High Park in Toronto
High Park is a municipal park in Toronto, Ontario, Canada. It spans , and is a mixed recreational and natural park, with sporting facilities, cultural facilities, educational facilities, gardens, playgrounds and a zoo. One third of the park remains in a natural state, with a rare oak savannah ecology. High Park was opened to the public in 1876 and is based on a bequest of land from John George Howard to the City of Toronto. It is the largest park entirely within the city. (Rouge Park is the city's largest park, but the park extends into Markham, Ontario).
High Park is located to the west of downtown, north of Humber Bay. It stretches south from Bloor Street West to The Queensway, just north of Lake Ontario. It is bounded on the west by Ellis Park Road and Grenadier Pond and on the east by Parkside Drive.
The landscape in the park is hilly, with two deep ravines extending the full north-south distance of the park.
The eastern ravine starts at the north-east corner at Bloor and Keele Streets as a forested area around a spring-fed pond. The ravine has a small stream winding south to small ponds just north of The Queensway. South of the forested area are the grassy, developed areas for picnicking, the adventure playground, and the zoo. The ponds, which also hold back storm water, drain into pipes and into Lake Ontario.
The eastern ravine lies over a buried river. In 2003, city workers found strong evidence of the pre-glacial Laurentian River System when capping two artesian wells at the pond at the north-east corner of the Park. The wells began spewing a plume of water, sand, shale and gravel 15 metres into the air. With this discovery, geologists finally pinpointed the southern terminus of this ancient river system whose southerly flow begins near Georgian Bay. The watercourse, flowing below the surface in pure bedrock, has remained undisturbed for thousands of years.
Central plain and savannah
The central section is a large plain encompassing most of the northern boundary, slowly narrowing to a point overlooking the lake, which is the location of Colborne Lodge. While most of the plain is developed for picnicking, gardens and sports fields, it has a stretch of open habitat called oak savannah, of which there are few other examples in Ontario. The towering black oak trees found throughout High Park are a characteristic of this habitat. The savannah is under the special care of the City and volunteer conservationists. and fishing derbies and casting contests have been held there.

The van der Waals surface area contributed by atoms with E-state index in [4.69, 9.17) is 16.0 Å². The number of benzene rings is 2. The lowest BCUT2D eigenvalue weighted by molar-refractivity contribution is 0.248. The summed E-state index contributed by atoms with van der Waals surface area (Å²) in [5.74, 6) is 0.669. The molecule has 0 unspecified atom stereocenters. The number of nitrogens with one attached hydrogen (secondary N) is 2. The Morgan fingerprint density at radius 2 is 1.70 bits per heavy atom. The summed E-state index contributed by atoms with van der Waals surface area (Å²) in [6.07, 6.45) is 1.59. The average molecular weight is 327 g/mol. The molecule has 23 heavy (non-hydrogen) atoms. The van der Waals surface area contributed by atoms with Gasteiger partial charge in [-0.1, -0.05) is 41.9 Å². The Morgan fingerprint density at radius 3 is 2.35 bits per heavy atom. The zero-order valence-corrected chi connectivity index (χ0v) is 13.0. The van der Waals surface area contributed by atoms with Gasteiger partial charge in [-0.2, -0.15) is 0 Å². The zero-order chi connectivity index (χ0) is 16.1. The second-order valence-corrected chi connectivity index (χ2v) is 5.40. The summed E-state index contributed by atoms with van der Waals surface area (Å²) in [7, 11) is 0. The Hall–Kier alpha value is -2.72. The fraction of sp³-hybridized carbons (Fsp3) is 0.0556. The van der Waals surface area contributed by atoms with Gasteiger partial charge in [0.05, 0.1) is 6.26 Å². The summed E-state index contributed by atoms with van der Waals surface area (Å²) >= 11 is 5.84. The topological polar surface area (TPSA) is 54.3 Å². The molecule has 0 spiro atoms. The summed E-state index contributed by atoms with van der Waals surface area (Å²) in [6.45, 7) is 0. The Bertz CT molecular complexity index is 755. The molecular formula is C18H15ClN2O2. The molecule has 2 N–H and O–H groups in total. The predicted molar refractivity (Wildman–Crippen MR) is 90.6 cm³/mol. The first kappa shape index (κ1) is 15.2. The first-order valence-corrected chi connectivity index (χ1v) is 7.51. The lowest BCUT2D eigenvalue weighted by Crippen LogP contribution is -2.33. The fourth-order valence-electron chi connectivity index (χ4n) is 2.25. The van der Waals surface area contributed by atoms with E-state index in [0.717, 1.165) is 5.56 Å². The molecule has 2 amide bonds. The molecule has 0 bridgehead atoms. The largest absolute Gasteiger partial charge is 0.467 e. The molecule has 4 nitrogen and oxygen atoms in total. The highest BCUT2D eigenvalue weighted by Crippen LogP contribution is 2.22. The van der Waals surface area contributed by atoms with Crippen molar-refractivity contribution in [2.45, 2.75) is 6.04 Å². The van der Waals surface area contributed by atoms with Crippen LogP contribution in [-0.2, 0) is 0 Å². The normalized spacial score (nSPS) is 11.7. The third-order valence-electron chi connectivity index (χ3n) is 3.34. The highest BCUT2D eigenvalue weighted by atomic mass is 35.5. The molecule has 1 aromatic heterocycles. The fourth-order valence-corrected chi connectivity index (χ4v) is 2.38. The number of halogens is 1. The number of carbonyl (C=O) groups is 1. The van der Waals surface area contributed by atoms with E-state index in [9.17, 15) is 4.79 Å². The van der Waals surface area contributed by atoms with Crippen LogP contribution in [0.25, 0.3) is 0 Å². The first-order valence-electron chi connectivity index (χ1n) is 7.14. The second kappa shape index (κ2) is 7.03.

Initiatives have been made to improve the Pond's health and environment. Grenadier Pond receives some of its water from Wendigo Creek, Wendigo Pond and underground streams feeding it from the north. The northern end of the Pond was naturalized, building a wetland to filter the waters the Pond receives from the stream. The southern and south-western shore of the Pond was also naturalized, removing the manicured lawn and concrete bank to improve the Pond's health and discourage Canada geese. Signs now ask people not to feed the waterfowl. Grenadier Pond is home to multiple species of bird and marsh wildlife.
Wendigo Creek, Wendigo Pond and Wendigo Way are likely named after the wendigo, mythical cannibalistic creatures of Algonquian mythology. Algonquins did not have a settlement in the park, but are believed to have used it for hunting and fishing and cultivating corn on the sandy uplands of the park.
On the hill to the east of Grenadier Pond, extending up to Colborne Lodge Road, is a landscaped ornamental garden area. There is a 'rock garden' extending from the top of the hill near Grenadier Cafe, extending south-west nearly to the Pond shore. Along Colborne Lodge Road, is a hanging garden and ornamental garden with fountains, the 'sunken gardens.' It was here that Howard designed and built Colborne Lodge, a Regency-style cottage in 1837 to complement its natural surroundings There were several conditions to the conveyance, including that the Howards continue to live at their residence, no alcohol ever be served in the park, and that the City hold the park "for the free use, benefit and enjoyment of the Citizens of Toronto for ever and to be called and designated at all times thereafter High Park". The city council voted 13 to 2 to accept the Howard's conditions. The two dissenters felt the park was too far away from the city to be of any use to its citizens. At the time, direct access to the Howard property was only by boat, the Great Western Railway line to the south or a toll road. Soon afterwards the "Road to High Park" was built from the Lake Road to the park lands, today's Spring Road and Centre Road. Howard received a lifetime pension from the City in exchange for the property.
In 1876 a 120 acre portion of the Howard's property formed the original park, along with 176 acre bought from Percival Ridout east of the Howard farm. The remaining southern 40 acre of Howard's property, including Colborne Lodge, passed to the city after John Howard's death in 1890.
The Howards are buried in High Park, under a stone monument that is fronted by a portion of ornate fencing from St. Paul's Cathedral in London, England, across the street from Colborne Lodge. The zoo is open year-round from 7:00 a.m. to dusk.
- Map of High Park in (PDF)
- City of Toronto's High Park website
- High Park Nature Centre
- High Park Community Advisory Council